By: Denise Simon | Founders Code
An Army report has the following information in part regarding North Korea:
A new assessment made by the United States Department of the Army estimates that the North Korean regime is in possession of massive amounts of conventional and non-conventional weapons that they are “highly likely” to use in specific circumstances, according to the Yonhap News Agency.
The assessment was published in a report entitled “North Korean Tactics,” and attributes North Korea’s huge armaments program to a desire to “prevent other countries from contemplating regime change.” Apparently, Kim Jong-un, the North Korean dictator, took note of what happened to his Libyan counterpart Muammar Gaddafi and “does not want something similar to happen” to him. (Gaddafi was killed by rebel Libyan forces after a multi-national force including NATO countries attacked Libya with the stated goal of imposing an arms embargo, sanctions, and an assets freeze against regime leaders.)
According to the report, North Korea already has between 20 and 60 nuclear bombs and “the capacity to produce six new devices each year.” It also boasts the world’s third-largest stockpile of chemical weapons – between 2,500 and 5,000 tons of various substances – and is engaged in research into biological warfare as well. “Only one kilogram of anthrax could kill up to 50,000 people in Seoul,” the capital of South Korea, the report’s authors note.
Another ongoing source of concern is North Korea’s Cyber Warfare Guidance Unit, which employs over 6,000 computer hackers who “can successfully conduct invasive computer warfare activities from the safety of its own territory.” North Korean operatives are known to already be operating in several foreign countries including Belarus, China, India, Malaysia, and Russia.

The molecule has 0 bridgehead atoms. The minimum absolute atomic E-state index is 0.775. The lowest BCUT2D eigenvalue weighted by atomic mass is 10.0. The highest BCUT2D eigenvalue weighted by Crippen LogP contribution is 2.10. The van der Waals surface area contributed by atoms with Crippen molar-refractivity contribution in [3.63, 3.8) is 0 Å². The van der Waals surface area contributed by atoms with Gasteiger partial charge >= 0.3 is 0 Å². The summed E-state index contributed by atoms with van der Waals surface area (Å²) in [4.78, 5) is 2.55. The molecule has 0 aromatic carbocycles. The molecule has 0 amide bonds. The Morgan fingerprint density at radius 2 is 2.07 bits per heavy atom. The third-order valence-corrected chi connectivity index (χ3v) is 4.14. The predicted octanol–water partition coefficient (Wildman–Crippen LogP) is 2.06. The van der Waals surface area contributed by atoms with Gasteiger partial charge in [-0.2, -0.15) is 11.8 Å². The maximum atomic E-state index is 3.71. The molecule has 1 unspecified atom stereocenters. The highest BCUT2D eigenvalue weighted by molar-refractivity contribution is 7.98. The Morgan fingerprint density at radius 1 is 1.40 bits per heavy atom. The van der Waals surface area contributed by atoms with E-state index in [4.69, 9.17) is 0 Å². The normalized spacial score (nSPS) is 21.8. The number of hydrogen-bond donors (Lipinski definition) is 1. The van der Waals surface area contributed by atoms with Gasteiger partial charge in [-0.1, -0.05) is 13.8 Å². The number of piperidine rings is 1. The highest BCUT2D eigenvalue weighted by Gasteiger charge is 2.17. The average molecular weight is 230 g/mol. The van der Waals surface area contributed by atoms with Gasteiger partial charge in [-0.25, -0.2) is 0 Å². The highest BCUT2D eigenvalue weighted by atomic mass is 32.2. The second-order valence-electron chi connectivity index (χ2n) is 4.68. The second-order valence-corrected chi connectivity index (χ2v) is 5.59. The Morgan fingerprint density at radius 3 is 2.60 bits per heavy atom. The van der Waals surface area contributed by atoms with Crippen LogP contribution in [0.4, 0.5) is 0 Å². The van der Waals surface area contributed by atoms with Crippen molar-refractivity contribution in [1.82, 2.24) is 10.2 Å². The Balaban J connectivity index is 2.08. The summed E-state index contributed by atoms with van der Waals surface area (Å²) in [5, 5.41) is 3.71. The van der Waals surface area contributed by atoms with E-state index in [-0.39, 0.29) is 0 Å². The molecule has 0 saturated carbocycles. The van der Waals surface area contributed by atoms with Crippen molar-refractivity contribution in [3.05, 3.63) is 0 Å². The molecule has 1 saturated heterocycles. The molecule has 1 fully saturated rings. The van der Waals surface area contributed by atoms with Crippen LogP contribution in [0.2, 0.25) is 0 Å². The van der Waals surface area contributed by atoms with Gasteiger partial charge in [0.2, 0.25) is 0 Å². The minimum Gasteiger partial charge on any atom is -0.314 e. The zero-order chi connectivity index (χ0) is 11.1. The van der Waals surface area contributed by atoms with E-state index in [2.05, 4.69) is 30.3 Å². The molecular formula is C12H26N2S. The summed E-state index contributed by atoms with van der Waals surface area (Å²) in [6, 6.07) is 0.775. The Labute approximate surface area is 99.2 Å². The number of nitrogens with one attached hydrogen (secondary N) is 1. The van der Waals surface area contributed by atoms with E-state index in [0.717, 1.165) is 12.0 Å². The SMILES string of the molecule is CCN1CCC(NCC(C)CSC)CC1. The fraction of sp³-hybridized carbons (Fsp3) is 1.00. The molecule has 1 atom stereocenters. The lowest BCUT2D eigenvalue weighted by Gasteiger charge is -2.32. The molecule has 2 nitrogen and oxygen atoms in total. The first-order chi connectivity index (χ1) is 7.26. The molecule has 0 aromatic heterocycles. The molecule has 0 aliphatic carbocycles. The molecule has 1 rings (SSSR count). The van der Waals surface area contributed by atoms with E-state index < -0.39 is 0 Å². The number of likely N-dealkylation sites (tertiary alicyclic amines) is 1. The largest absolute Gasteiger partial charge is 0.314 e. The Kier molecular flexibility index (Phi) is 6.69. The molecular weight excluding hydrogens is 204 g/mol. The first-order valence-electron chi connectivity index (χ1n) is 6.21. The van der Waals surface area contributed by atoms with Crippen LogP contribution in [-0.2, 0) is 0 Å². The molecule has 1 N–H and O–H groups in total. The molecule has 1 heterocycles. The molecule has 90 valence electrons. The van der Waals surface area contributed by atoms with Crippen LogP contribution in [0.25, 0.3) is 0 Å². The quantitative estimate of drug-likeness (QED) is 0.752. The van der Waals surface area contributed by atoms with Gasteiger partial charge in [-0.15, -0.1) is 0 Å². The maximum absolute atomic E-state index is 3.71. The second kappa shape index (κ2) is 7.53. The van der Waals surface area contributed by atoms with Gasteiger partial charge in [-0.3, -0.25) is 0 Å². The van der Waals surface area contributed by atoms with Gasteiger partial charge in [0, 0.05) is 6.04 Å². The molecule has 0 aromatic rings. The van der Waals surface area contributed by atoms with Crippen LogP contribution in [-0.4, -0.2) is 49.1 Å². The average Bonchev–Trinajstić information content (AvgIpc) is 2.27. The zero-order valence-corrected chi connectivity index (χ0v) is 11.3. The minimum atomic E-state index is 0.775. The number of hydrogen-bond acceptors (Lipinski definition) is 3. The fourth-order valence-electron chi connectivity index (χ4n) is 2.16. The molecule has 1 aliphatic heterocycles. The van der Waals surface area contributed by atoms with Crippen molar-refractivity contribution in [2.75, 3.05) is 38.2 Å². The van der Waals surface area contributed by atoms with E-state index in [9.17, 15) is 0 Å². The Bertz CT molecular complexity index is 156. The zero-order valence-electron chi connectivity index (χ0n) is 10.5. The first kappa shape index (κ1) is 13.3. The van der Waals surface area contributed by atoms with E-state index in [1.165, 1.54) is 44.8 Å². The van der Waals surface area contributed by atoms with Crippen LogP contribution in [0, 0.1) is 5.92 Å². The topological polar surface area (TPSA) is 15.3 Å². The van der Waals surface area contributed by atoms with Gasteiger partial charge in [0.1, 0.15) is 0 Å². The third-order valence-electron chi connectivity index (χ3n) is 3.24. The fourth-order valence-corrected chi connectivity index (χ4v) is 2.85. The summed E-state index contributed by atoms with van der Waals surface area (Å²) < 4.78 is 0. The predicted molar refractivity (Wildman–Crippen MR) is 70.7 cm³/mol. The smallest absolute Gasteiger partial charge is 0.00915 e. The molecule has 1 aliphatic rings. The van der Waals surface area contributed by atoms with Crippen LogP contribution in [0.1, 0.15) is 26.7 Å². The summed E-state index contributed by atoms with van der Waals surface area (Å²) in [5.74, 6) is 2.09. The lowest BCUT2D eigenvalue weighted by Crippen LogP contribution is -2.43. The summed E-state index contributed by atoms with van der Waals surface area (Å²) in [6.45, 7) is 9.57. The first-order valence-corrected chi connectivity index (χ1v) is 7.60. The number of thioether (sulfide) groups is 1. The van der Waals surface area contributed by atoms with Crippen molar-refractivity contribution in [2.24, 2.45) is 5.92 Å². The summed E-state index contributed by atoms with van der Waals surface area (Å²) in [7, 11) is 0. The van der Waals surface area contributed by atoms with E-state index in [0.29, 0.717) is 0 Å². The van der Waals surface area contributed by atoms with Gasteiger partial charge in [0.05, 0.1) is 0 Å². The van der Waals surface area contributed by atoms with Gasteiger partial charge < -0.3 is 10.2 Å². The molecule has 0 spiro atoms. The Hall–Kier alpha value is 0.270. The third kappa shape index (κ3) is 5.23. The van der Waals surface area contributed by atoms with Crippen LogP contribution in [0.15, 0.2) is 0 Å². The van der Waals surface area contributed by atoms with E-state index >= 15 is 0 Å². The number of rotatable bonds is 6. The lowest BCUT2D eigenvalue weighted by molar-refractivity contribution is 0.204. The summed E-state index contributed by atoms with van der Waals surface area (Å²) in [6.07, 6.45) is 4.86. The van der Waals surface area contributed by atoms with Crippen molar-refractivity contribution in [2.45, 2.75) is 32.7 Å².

Negotiations between the United States and North Korea broke down entirely following an unproductive summit between Kim Jong-un and US President Donald Trump in February 2019.
Further details in the report to Congress include:
North Korea’s military “uses tactics based on former Soviet or current Russian doctrine, Chinese developments, lessons learned, and observation of recent military actions,” according to a new US Army manual on the subject.
“While North Korea maintains large amounts of military equipment, much of it is outdated making it quantitatively superior to most armies but qualitatively inferior,” the new manual said. See North Korean Tactics, Army Techniques Publication (ATP) 7-100.2, 24 July 2020.
But North Korea has proved resourceful in other areas, including offensive cyber warfare.
“The primary organization responsible for computer warfare in North Korea is Bureau 121, which fielded at least 1,000 elite hackers in 2010 who focused on other countries’ computer systems. This number is likely much higher now” and includes “cyberspace teams [deployed] in foreign countries.”
And not least of all, “The country’s possession of a nuclear arsenal and its pursuit of missile technology are attempts to ensure that external powers do not interfere with its internal affairs for fear of a nuclear reprisal,” the Army manual said.“North Korea is constantly adapting and evolving its capabilities,” the Army said.
Formed in the late 1990s, Bureau 121 is unit 121 of the General Bureau of Reconnaissance in North Korea’s military (now made up of 6000 hackers).
Part of the unit is sometimes known as the DarkSeoul Gang, according to a report by Reuters.
Despite being one of the poorest countries in the world, North Korea puts a lot of its cash into Bureau 121.
North Korea is still technically at war with South Korea and cyber-warfare is arguably its best weapon. Coming from a defector in 2015, more details were provided to the BBC.
There is an official training school for the younger hacking applicants.
Students are sent to the Military school after graduating from Geumseong Middle School in the capital. A report on the cyber threat written by US Major Steve Sin in 2009 revealed that Unit 121 had a base in Chilbosan Hotel, in Shenyang, China, from where they could launch their attacks. The 164-room three-star hotel is jointly owned by the North Koreans and Chinese. More details here.